By MATT SCHUCKMAN
Herald-Whig Sports Editor
The 13-member search committee tasked with finding the next Quincy High School boys basketball coach has narrowed its pool of candidates to five.
Wednesday night, QHS athletic director Bill Sanders informed the Quincy School Board of the committee's progress and said interviews with the final five are being conducted this week.
Two interviews took place Wednesday. Three more are scheduled for Thursday.
QHS is not releasing the names of the candidates.
"We've kept those names confidential really out of respect for those candidates," Sanders said. "There are rumors all around town about who is there, who's not. That's fine. But I don't think it's fair to come out and say it's John Doe or whoever because I don't think that's fair to their kids that they're currently coaching that may not know that."
On March 26, the board voted 6-0 with one member abstaining to end Sean Taylor's coaching contract following 11 seasons. Taylor is a tenured social studies teacher at the high school and was only terminated as basketball coach.
Taylor compiled a 194-107 record at QHS, winning four Western Big Six Conference titles and five regional championships. His teams won 20 or more games four times.
However, QHS did not win a sectional title during his tenure and last won a regional title in 2009. The five-year regional title drought is the longest in program history.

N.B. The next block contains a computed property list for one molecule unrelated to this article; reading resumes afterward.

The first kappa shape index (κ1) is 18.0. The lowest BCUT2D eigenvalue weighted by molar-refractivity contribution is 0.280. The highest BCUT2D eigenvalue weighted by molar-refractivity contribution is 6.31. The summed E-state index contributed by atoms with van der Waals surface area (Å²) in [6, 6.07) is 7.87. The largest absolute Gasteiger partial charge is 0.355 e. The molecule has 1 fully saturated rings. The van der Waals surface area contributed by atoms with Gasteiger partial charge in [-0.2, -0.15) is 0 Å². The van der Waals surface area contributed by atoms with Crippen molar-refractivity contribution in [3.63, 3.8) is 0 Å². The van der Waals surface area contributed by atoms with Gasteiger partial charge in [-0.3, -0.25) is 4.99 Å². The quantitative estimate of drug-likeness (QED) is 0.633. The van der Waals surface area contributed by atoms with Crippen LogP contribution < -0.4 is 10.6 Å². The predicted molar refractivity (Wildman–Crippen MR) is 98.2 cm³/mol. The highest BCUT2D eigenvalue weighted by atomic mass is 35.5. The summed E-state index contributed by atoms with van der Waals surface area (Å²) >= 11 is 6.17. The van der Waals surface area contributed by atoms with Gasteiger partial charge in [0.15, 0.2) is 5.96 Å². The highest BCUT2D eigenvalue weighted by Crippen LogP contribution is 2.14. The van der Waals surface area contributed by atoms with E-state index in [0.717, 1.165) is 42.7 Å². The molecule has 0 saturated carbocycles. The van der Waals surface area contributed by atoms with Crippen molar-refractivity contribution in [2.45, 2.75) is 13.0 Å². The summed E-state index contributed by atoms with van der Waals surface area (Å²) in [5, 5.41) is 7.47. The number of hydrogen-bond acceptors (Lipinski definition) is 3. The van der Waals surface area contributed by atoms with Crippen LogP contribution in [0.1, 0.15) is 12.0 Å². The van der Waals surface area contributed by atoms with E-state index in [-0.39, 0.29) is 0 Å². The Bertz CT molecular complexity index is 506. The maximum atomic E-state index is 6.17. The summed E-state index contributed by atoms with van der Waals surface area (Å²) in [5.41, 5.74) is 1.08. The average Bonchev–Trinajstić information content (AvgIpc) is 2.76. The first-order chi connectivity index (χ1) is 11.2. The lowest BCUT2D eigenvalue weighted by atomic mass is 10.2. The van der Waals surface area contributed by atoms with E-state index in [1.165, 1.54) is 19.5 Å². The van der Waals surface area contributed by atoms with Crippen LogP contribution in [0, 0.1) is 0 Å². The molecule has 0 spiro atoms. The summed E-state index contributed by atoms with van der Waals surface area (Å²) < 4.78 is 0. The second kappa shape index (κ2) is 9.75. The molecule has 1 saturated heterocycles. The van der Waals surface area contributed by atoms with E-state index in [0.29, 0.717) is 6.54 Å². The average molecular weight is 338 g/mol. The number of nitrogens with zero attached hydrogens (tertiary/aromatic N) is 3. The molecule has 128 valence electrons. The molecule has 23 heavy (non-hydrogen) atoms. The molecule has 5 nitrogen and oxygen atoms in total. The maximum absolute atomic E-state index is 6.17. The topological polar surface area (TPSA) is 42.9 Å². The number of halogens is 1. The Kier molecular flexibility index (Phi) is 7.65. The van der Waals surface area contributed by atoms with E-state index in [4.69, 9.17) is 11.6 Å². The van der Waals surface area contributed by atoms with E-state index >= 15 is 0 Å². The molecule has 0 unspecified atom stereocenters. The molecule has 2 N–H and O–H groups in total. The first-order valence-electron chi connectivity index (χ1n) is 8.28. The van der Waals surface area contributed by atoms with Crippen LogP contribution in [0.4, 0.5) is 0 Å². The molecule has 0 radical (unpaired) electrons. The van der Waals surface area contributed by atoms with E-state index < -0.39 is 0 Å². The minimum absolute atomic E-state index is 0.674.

Quincy received 20 applications for the coaching position, and the search committee met last week to review the resumes. It narrowed the field to five and invited those coaches to interview.
After initial interviews are completed, the committee plans to ask "a smaller number" of candidates to return for a second interview next week, according to Sanders.
The committee hopes to have a name to present to Superintendent Steve Cobb by May 1 or 2.
"A ballpark on that date," Sanders said.
Following Sanders' comments, board member Scott Stone said the board is "looking for the most excellent candidate." He made reference to the superintendent search that landed Cobb, noting who the board rejected all superintendent candidates after the first round of interviews. It went back to the pool of candidates and found Cobb.
"We want the best here," Stone said.
Cobb said the board could act on hiring a coach at a special meeting the board is planning to hold in early May, but there are no guarantees action will be taken.
Cobb reiterated they do not have to hire a candidate the first go-around and will not stick to a timetable.
"We're not rushing this by any means. The fact is, we want the right person," Cobb said.